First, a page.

(Dis)Continuity: A central component of my current research project is the investigation of claims about continuity in the performance of Scottish fiddle music. Almost every writer on the topic makes reference to it, with Mary Anne Alburger, for instance, stating from the outset of Scottish Fiddlers and their Music that ‘the music of the fiddle has been played in Scotland for more than half a millennium’. Similarly, Katherine Campbell, in The Fiddle in Scottish Culture, confidently asserts that ‘the fiddle tradition in Scotland has been a continuous one’, albeit in contrast to discontinuous, or revived, traditions such as that of the clarsach. Both authors are, of course, quite correct in their assertions, but problems emerge when continuity is equated with tradition to mean unchanging or static, the implication being that the performance of fiddle music today is no different to that of the distant past. In this vein, David Johnson’s untenable claim, in Scottish Fiddle Music in the Eighteenth Century, that all the elements of ‘the violin’s defunct 18th-century art-music technique […] are still very much alive in present-day Scots-fiddle playing, where they have been handed down unchanged for the last 200 years’ is symptomatic of a view that remains pervasive throughout fiddle scholarship. Changes in instrument construction, musical tastes and fashions, the functions and contexts of performance, and attitudes towards the repertoire separate us irreconcilably from earlier practitioners, yet the appeal of an ideology of tradition still holds strong.
Aspects of Tradition: The complexities of musical transmission are such that performance practices and styles are impossible to pin down, and while students may imitate their teachers or musical idols, the autonomy of individuals’ creativity is difficult to mute. Nonetheless, it can often be feasible to transmit near-faithfully aspects of the tradition, such as a bow stroke, ornament, or a particular interpretation of a tune or performance aesthetic, while allowing for broader changes or differences.
Links with the Past: Musical lineage and continuous transmission are often cited as links with the past in the present-day performance of Scottish fiddle music, in addition, of course, to the heritage of tunes from old collections and archive sound recordings. Most famously, Hector MacAndrew’s connection to Niel Gow through a series of intermediary teachers was upheld for the cultural significance this imbued on his performances. The identification of Gow is important, as no other fiddle player would attract such prestige, his unique place in the history of the music framing his position as the father of the tradition. Thus, the connection is portrayed as being between Gow (1727-1807) and MacAndrew (1903-1980), with the ‘intermediaries’ given short shrift and the nineteenth century conveniently maligned in the narrative.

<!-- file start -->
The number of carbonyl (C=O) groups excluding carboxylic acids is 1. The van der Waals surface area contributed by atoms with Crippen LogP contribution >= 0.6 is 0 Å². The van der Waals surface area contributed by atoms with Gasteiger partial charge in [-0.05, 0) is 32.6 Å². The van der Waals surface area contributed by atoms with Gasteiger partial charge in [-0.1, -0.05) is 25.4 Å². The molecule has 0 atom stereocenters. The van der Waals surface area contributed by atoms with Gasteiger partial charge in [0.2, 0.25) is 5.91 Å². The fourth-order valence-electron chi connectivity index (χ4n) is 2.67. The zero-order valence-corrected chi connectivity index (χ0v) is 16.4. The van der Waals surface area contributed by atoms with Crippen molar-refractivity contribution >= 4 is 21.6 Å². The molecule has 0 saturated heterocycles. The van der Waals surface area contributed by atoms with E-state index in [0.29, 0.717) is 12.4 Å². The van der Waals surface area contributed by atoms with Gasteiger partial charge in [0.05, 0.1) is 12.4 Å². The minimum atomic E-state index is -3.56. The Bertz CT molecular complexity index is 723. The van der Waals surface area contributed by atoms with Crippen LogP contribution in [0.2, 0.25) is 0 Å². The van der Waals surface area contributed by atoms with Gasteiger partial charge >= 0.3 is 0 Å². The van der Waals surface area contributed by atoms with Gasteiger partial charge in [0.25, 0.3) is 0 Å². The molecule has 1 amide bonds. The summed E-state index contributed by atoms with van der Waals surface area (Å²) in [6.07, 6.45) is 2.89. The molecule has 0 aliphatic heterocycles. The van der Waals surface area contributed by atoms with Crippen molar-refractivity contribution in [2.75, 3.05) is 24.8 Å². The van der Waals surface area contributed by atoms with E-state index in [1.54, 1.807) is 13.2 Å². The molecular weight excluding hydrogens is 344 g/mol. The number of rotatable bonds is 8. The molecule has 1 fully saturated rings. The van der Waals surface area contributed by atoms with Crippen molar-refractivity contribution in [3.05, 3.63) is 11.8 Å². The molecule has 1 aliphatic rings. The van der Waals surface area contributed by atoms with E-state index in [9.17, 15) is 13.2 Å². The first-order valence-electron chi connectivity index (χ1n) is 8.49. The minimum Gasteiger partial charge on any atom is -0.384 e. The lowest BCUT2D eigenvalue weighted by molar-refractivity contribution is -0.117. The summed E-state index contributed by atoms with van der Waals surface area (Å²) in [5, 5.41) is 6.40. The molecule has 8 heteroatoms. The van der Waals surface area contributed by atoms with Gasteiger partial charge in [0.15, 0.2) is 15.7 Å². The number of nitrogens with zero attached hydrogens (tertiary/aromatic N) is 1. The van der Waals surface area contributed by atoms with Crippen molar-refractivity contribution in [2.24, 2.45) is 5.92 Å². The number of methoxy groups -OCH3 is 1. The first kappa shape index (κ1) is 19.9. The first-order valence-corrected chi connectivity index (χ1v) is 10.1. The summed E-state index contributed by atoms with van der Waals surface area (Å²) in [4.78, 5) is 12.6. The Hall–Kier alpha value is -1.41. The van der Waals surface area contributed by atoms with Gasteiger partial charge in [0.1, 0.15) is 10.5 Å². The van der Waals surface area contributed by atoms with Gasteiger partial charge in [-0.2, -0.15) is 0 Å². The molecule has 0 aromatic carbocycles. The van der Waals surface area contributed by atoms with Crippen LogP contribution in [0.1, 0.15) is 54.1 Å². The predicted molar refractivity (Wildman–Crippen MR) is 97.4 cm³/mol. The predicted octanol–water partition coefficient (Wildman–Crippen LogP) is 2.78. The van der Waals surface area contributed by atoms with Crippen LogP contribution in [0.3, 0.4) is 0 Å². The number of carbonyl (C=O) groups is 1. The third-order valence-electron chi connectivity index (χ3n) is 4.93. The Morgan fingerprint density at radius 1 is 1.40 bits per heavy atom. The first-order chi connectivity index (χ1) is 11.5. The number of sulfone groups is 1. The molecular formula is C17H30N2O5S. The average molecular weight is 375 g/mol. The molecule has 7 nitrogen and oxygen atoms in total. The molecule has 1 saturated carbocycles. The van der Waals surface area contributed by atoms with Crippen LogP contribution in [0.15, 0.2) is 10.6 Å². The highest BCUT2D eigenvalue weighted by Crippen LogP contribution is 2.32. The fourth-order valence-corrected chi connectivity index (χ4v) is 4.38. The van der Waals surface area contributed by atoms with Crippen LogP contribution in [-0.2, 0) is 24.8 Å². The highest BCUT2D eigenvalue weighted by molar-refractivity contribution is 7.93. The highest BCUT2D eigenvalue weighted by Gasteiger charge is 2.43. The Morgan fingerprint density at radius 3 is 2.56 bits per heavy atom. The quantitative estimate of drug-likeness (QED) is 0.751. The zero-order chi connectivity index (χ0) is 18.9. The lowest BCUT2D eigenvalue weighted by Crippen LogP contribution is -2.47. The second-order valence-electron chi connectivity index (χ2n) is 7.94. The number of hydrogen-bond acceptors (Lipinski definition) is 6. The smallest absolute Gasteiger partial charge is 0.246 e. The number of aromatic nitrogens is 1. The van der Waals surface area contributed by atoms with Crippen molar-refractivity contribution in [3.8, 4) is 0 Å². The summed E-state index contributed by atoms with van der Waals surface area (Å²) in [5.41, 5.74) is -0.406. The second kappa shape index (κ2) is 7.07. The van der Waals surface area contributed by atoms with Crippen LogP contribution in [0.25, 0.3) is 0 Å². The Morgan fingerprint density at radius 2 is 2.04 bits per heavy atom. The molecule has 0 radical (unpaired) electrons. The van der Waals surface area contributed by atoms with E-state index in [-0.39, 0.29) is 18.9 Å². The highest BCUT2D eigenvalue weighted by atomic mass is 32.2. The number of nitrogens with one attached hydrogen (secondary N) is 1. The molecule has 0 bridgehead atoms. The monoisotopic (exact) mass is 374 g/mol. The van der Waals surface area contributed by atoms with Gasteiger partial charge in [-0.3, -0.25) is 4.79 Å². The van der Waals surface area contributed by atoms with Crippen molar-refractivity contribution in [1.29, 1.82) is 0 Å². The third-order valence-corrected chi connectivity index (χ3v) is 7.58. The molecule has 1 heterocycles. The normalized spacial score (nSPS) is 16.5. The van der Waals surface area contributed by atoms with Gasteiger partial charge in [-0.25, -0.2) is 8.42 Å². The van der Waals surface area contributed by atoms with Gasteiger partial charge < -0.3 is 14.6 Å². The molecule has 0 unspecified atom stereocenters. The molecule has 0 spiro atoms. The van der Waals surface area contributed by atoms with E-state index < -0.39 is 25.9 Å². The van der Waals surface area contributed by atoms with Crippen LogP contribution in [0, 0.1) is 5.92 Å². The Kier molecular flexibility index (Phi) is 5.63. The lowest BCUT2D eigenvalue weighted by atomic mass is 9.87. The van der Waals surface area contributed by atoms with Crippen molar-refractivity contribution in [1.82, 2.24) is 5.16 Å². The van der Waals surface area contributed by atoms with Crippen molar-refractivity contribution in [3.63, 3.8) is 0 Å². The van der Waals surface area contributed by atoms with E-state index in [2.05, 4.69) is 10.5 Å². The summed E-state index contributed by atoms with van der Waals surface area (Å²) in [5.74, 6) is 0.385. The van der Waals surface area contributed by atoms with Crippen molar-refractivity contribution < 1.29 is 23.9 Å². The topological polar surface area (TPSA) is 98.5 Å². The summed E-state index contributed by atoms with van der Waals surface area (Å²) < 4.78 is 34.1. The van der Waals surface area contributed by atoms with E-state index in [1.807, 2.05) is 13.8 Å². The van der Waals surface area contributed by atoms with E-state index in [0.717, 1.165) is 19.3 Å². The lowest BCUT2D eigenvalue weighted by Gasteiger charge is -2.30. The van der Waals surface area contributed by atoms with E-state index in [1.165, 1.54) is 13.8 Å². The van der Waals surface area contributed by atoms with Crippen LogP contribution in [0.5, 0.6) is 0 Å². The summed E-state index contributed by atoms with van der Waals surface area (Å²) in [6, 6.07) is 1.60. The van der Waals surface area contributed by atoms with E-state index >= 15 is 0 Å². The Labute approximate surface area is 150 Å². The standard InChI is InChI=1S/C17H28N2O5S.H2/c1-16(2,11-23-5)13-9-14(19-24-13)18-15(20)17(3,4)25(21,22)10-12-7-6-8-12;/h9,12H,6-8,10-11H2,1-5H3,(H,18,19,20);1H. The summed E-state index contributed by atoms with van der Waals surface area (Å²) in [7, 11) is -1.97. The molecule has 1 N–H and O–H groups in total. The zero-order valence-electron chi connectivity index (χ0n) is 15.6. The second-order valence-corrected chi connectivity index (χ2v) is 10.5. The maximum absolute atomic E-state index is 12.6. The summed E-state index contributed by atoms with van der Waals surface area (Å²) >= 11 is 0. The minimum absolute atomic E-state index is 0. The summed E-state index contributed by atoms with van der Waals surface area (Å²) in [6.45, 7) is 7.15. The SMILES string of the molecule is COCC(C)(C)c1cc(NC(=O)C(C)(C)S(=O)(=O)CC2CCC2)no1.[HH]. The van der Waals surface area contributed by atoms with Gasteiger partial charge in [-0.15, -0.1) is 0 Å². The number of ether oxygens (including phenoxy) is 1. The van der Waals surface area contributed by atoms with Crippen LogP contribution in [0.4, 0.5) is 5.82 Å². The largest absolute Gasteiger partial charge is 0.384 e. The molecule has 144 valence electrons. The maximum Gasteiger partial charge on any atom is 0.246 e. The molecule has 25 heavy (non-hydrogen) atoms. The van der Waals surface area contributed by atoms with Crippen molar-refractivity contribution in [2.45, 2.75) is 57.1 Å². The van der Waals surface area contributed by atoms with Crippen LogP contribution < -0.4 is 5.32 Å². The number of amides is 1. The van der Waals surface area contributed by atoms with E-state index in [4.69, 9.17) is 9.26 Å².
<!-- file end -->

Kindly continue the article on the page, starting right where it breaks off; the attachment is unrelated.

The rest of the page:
The Nineteenth Century: Given scholars’ focus on continuity in studies of Scottish fiddle music, it might be expected that a wealth of research should be forthcoming on every part of the music’s history from its origins to the present, as researchers accordingly trace the many continuous lines of transmission. However, the majority of research is focused on the eighteenth century, the so-called golden age of Scottish fiddle music. Crucially, at the same time as scholars celebrate continuity between the past (typically the eighteenth century) and the present, they depict the nineteenth century as a time of dearth:
When [Nathaniel] Gow died in 1831 and Marshall in 1833, Scots fiddling was left without a figurehead for more than a generation; no other really outstanding player came to the fore until Scott Skinner reached maturity in the 1860s. A line of nationally-renowned fiddlers which went back to William McGibbon had been broken; with strange consequences.
I’ve written before about the supposed waning of Scottish fiddle music in the nineteenth century, with David Johnson’s view of fiddle music at this time as in decline or at least abeyance shared by many writers on the topic. Significantly, the emphasis is most often placed on a fall in the number of compositions, with Mary Anne Alburger’s claim that ‘there was little creativity left’ echoing the sentiments of James Hunter, who thought that ‘by 1820 the great fiddle era was past’. There were still many performers of fiddle music, but far fewer new collections were being published. However, as I’ve argued elsewhere, events in the history of Scottish fiddle music in the nineteenth century had a formative influence on later practitioners, including the ‘invention’ of a Scottish fiddle tradition and the advent of regular fiddle competitions.
Conclusion: The curious dichotomy between continuity and breaks in the history of Scottish fiddle music emerges from the lionisation of the ‘golden age’ and subsequent depreciation of later events, with changes in the mechanisms of patronage and the introduction of continental dance forms to the repertoires of Scottish fiddle players thought to contaminate the indigenous tradition. It’s my mission to rehabilitate the history of Scottish fiddle music in the nineteenth century by tracing the many lines of influence that, while admittedly linking the eighteenth century with the present, do so only through the media of nineteenth century innovations.
Ronnie Gibson (9 April 2015)